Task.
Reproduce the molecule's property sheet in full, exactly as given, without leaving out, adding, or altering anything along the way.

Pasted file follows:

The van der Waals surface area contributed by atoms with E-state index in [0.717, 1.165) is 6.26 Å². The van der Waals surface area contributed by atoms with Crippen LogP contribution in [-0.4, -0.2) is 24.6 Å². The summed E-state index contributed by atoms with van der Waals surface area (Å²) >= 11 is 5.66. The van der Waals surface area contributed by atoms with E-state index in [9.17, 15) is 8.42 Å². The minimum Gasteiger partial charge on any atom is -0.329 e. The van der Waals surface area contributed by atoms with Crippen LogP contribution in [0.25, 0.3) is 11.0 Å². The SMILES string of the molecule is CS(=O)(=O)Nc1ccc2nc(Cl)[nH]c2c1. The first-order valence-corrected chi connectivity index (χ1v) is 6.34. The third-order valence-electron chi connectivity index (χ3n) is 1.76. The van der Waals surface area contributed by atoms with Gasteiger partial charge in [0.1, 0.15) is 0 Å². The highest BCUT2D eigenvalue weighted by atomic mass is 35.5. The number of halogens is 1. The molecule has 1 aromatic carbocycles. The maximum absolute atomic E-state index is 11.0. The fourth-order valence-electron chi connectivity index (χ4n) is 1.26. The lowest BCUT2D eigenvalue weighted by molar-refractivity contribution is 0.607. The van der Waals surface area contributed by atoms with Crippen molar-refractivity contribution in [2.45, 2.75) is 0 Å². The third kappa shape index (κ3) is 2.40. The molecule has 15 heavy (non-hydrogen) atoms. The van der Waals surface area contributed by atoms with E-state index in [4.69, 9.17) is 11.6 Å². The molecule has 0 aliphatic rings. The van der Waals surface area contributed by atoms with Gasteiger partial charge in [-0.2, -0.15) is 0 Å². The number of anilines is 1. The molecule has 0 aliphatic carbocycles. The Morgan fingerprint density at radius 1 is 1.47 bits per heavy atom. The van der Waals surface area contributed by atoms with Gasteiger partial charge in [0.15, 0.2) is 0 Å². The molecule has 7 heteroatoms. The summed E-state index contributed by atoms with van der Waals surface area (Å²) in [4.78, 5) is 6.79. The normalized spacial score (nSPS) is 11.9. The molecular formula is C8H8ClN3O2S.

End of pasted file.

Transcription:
The van der Waals surface area contributed by atoms with E-state index in [0.717, 1.165) is 6.26 Å². The van der Waals surface area contributed by atoms with Crippen LogP contribution in [-0.4, -0.2) is 24.6 Å². The summed E-state index contributed by atoms with van der Waals surface area (Å²) >= 11 is 5.66. The van der Waals surface area contributed by atoms with E-state index in [9.17, 15) is 8.42 Å². The minimum Gasteiger partial charge on any atom is -0.329 e. The van der Waals surface area contributed by atoms with Crippen LogP contribution in [0.25, 0.3) is 11.0 Å². The SMILES string of the molecule is CS(=O)(=O)Nc1ccc2nc(Cl)[nH]c2c1. The first-order valence-corrected chi connectivity index (χ1v) is 6.34. The third-order valence-electron chi connectivity index (χ3n) is 1.76. The van der Waals surface area contributed by atoms with Gasteiger partial charge in [0.1, 0.15) is 0 Å². The highest BCUT2D eigenvalue weighted by atomic mass is 35.5. The number of halogens is 1. The molecule has 1 aromatic carbocycles. The maximum absolute atomic E-state index is 11.0. The fourth-order valence-electron chi connectivity index (χ4n) is 1.26. The lowest BCUT2D eigenvalue weighted by molar-refractivity contribution is 0.607. The van der Waals surface area contributed by atoms with Crippen molar-refractivity contribution in [2.45, 2.75) is 0 Å². The third kappa shape index (κ3) is 2.40. The molecule has 15 heavy (non-hydrogen) atoms. The van der Waals surface area contributed by atoms with E-state index in [4.69, 9.17) is 11.6 Å². The molecule has 0 aliphatic rings. The van der Waals surface area contributed by atoms with Gasteiger partial charge in [-0.2, -0.15) is 0 Å². The number of anilines is 1. The molecule has 0 aliphatic carbocycles. The Morgan fingerprint density at radius 1 is 1.47 bits per heavy atom. The van der Waals surface area contributed by atoms with Gasteiger partial charge in [0.15, 0.2) is 0 Å². The molecule has 7 heteroatoms. The summed E-state index contributed by atoms with van der Waals surface area (Å²) in [4.78, 5) is 6.79. The normalized spacial score (nSPS) is 11.9. The molecular formula is C8H8ClN3O2S.